The free wireless internet will be a welcome addition to Greenmarket Square’s newly developed residential community; their revamped retail area; and their outdoor marketplace. “Businesses on Greenmarket Square will see a significant increase in the number of people lingering in their establishments, as more locals will schedule meetings outside of the office – or linger over coffee – while they enjoy wireless internet in the cosmopolitan bustle of this 300-year old heritage space,” says Henk Kleynhans, CEO of Skyrove.

Says Kleynhans, “The influx of visitors to popular tourist locations during the 2010 World Cup will be significant and we wanted to ensure that we could accommodate even the most tech-savvy soccer revellers and possibly enhance the attractiveness of the precinct.”

“As we constantly strive to make Cape Town a valuable resource for both cultural and creative inspiration, Skyrove’s proposition has assisted us to strengthen our positioning as a creative hub,” says Cape Town Partnership Senior Project Manager Terri Carter. She continues, “We hope to roll out similar projects around the city very soon.”

The City of Cape Town has spent over R18 million on the upgrade of Greenmarket Square. The first phase saw the granite cobbles, laid in 1965, lifted and cleaned before being rearranged at new levels to accommodate surrounding restaurants. In addition, CCTV cameras and pedestrian lights were installed; new bollards, benches and signs were added; as well as the sidewalks paved. The roof of the ablution facility is being transformed into a stage which will allow for special events such as lunchtime concerts which will further enhance business in the Square.

Article published on the Cape Town Partnership website.

Exemplary Service – Customer Testimonial

Today we had a problem at one of our Wi-Fi Hotspots, the Fat Cactus, in Cape Town. We recently upgraded their equipment. Free Skyrove vouchers are registered so that they can only be used at a particular hotspot, and because of the upgrade, there were some vouchers still registered to the old Wi-Fi routers.

Unfortunately, the Fat Cactus still had a handful of old vouchers which weren’t working with the new equipment. One of our customers, Anthony, phoned us after not being able to log in at the hotspot. Fortunately we were able to quickly diagnose and solve the problem.

Anthony later wrote the following feedback on our customer forum:

Examplary Service

Today I had issues with establishing a connection to Skyrove’s hotspot at a local restaurant in Gardens. Firstly, the free vouchers I received from the venue did not work, then I could not surf the net through my pre-paid account. A frustrating experience indeed.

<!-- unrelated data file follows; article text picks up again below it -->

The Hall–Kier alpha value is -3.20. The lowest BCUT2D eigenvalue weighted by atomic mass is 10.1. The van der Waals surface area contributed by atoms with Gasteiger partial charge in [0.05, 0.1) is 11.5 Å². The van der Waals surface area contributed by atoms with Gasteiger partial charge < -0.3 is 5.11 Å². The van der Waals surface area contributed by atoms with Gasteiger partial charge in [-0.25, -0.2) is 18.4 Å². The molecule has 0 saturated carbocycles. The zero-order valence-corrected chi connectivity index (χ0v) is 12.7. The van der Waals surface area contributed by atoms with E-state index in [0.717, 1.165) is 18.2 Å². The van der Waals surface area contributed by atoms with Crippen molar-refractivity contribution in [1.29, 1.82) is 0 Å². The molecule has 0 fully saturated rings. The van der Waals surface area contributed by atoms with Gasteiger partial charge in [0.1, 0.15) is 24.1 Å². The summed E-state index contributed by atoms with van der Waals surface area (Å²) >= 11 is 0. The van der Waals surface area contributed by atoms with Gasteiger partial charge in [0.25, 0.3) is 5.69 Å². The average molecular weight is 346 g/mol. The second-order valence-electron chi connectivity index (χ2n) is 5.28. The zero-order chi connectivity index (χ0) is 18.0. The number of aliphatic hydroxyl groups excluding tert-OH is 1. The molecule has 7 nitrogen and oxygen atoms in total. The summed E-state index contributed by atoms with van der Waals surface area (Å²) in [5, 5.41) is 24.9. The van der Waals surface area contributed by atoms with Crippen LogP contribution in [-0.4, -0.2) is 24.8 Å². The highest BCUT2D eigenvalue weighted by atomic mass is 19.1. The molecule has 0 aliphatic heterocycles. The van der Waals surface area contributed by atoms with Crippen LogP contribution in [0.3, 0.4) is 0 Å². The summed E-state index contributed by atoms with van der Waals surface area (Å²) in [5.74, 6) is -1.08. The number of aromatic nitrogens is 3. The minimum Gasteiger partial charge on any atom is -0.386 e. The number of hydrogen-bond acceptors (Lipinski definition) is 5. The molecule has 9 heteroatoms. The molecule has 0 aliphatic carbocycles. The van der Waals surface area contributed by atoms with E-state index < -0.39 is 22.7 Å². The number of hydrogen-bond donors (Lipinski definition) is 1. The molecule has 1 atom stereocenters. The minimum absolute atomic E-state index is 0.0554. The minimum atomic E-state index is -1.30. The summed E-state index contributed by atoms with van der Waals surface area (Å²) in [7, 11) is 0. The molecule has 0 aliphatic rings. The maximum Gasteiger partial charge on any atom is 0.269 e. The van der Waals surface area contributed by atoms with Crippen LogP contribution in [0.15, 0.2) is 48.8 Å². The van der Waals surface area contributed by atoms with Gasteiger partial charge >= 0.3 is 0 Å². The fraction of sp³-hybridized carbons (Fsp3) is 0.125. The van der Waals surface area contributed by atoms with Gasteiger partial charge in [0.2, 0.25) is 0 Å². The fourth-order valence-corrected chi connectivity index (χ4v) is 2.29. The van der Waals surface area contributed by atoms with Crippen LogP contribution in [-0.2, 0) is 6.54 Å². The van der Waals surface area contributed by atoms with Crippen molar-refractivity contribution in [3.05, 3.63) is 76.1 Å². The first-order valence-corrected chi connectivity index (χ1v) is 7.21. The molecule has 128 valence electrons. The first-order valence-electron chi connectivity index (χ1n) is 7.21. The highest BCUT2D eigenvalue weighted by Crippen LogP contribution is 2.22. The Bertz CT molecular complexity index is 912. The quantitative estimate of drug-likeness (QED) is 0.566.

I contacted Skyrove support by email and promptly received a telephone call from Robert from Support, who went through the issues with me. He soon discovered the problems, addressed them in a friendly manner, and arranged the issue to be resolved. I then received a follow-up email encapsulating the discussion we had prior on the phone and even received some Skyrove credit in the form of a voucher number.

This is what I call ‘service’.

May Skyrove go from strength to strength. I’m a happy customer :)

I think there are 2 key learnings out of this:

First, proper communication with your customers. We use Zendesk to track all customer support queries. It makes a BIG difference to your customers when you keep them in the loop.

Secondly, have a customer forum. It’s always a bit scary to have a section of your website that might point out weaknesses in your product/service. But it’s also very transparent and engenders trust from customers. And of course now and then a happy customer might just make some time to thank you for solving their problems.

iPad Accounts for 5% of Mobile Wi-Fi Traffic

Wi-Fi roaming provider Boingo just reported on their blog that the iPad already accounts for 5% of Mobile Wi-Fi traffic, outpacing even Android devices!

Apparently, it took much longer for the iPhone to have this big an impact. (It’s still in the lead with 89.3% of hotspot associations)

Of course, it has to be noted that Apple’s devices (iPhone, iPod Touch & now iPad) are famous (notorious?) for actively seeking out and associating with Wi-Fi networks.

See the graph below for a breakdown: